A beautiful Southern Coastal course populated with live oaks, Spanish moss, palmettos, and pines. Though the media may seem to show a long, swamp-infested course that might cost you $100 per round in plastic, relax---its not as bad as it looks. Unless you're a poser.
The park was once an amusement attraction until the later 1950s, with a petting zoo, elephant rides[!], and a rubber-tired kiddy train that ran on a cement-block path throughout the park. The maze-like lagoon is man-made, and the corner of the park that shelters #s 15-18 was once a botanical garden: some of the exotic plants still reside there. Until the DGC went in, this park had literally gone to the dogs, and several ground-level burial markers ["Honey Bear", just SE of pin #2] attest to its former incarnation.
At most, this is fairway driver terrain, but midranges will have their day once the water closes in. The first 5 holes are more open and dry, and give you a chance to warm up your arm, while exhibiting the variety of terrain and vegetation. Small hills and the most mature trees prevail here, leaving either low-ceilinged thoroughfares or open fairways.
From #6 on, water either lines the rough, must be thrown over, or lies just to the side or behind the basket---sometimes, all four. The lagoon is waist-deep at worst, but severely murky below 1 1/2 ft. and not a pleasant wade. Rumor has a 3-4 ft. alligator in residence, but no one claims a personal sighting.
The forest closes in about the same time, making accurate drives critical for birdies and the wallet, or timid shots w/layups if par seems safer.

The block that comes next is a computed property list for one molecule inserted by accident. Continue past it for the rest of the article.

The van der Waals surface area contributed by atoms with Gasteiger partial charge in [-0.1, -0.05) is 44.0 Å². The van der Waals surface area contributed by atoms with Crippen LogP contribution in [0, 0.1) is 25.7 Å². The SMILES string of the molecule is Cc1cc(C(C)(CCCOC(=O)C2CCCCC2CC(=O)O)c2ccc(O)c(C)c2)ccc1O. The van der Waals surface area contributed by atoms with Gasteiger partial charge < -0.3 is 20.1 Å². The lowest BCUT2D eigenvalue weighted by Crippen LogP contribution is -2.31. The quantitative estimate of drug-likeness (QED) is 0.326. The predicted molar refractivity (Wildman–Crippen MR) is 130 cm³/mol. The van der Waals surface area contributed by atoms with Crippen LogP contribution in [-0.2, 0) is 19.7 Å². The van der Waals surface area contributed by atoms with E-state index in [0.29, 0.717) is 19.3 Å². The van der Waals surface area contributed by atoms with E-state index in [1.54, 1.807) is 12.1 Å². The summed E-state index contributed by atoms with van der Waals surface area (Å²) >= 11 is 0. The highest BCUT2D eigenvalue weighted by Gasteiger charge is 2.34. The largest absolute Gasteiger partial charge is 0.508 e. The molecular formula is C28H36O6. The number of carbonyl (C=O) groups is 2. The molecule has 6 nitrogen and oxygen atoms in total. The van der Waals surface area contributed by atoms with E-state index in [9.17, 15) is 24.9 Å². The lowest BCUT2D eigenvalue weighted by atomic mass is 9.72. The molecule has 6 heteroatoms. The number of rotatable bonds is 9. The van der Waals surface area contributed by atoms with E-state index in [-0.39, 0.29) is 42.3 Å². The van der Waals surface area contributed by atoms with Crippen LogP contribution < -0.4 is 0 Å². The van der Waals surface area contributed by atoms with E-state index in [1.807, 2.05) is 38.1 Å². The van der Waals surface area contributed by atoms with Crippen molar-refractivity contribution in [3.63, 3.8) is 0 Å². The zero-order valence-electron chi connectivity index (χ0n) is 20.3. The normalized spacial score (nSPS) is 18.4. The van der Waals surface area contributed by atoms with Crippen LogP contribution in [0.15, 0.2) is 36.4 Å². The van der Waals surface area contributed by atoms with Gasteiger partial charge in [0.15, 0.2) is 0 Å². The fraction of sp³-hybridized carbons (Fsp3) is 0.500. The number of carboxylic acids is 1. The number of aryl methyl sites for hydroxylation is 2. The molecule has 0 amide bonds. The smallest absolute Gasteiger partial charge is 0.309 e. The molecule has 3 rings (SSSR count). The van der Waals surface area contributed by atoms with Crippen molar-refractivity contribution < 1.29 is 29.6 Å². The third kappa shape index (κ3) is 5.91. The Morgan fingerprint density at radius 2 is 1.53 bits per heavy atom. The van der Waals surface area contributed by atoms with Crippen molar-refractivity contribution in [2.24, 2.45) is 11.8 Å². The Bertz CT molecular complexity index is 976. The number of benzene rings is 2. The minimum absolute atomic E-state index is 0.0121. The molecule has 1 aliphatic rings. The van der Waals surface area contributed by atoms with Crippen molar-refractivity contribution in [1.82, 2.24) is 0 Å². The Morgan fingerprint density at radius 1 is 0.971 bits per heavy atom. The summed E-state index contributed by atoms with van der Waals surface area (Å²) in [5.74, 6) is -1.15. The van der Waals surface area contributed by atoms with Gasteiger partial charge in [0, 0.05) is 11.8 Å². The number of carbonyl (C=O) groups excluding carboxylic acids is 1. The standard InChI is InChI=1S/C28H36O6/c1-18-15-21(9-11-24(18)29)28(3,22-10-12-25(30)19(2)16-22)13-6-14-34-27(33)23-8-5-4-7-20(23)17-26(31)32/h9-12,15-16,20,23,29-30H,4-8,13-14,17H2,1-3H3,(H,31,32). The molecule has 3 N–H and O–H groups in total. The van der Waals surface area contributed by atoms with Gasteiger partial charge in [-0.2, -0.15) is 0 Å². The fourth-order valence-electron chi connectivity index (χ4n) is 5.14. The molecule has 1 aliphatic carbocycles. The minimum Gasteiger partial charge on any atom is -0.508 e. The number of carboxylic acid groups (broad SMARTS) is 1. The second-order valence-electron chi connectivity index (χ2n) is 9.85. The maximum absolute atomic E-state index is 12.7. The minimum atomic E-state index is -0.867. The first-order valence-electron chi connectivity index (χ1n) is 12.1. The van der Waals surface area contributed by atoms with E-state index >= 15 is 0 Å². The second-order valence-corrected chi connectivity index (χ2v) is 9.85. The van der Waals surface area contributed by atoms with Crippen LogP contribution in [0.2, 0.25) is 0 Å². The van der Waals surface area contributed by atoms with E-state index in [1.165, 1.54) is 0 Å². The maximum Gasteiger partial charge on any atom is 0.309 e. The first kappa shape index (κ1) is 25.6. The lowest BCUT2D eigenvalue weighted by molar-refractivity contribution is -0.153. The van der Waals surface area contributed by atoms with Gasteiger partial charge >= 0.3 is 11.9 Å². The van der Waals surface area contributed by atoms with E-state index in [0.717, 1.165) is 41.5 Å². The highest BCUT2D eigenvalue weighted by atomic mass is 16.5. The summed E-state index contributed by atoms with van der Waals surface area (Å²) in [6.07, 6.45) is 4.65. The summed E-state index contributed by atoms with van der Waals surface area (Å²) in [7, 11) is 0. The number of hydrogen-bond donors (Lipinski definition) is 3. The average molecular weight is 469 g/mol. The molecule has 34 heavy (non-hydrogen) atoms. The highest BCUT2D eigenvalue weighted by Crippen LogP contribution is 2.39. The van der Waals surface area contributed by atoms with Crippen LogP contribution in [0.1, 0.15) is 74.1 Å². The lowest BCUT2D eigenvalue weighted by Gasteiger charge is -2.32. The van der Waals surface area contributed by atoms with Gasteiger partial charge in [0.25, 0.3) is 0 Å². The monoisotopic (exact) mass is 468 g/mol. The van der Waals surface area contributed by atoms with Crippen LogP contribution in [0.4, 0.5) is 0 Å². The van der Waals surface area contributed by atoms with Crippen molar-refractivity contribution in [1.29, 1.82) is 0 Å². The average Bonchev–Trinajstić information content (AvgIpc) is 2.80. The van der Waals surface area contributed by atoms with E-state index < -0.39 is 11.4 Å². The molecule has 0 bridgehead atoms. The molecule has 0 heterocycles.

What should be obvious, but needs to be stated for the oblivious: this is NOT a good beginner course.
2 tees and 3 pin locations per hole, a mix of fair to very good baskets, benches, next-pin locators, covered pavilion with tables and grill, good bathrooms. Playground and a great off-leash dogpark that parallels #4. And every time you take a step, anole and pine lizards skitter from under and around you.
Uh, well, the water. If you can't control your shots you're going to lose discs. Only wusses use floaters.
The tees, composed of cement blocks from the old train path, are moved around so much that any distance listed on the signs is an approximation.
It can be humid and buggy in the warm months.
At least one local dog owner takes pleasure in walking his mutt s-l-o-w-l-y through the DGC.
Course distinctly favors RHBH[either by turning left or having water just right of the basket], so you better have a good flick or anhyzer if you're a lefty.
As this is in a neighborhood, stores are a few miles away.
Showed up to play Sunday doubles and wouldn't you know it, it was a Sky Pilots' work party day! 4 hours of overgrowth butchery got me all the pizza I could eat, a bunch of ace beers, and notoriety as a fierce vegetation fighter. If you're lucky, #13 basket will be in the new "elevated jailhouse" location we put in that day! The other fun bit was only 12 showed to play doubles---so we all played as one big group, and I got to watch a LOT of shot-shaping!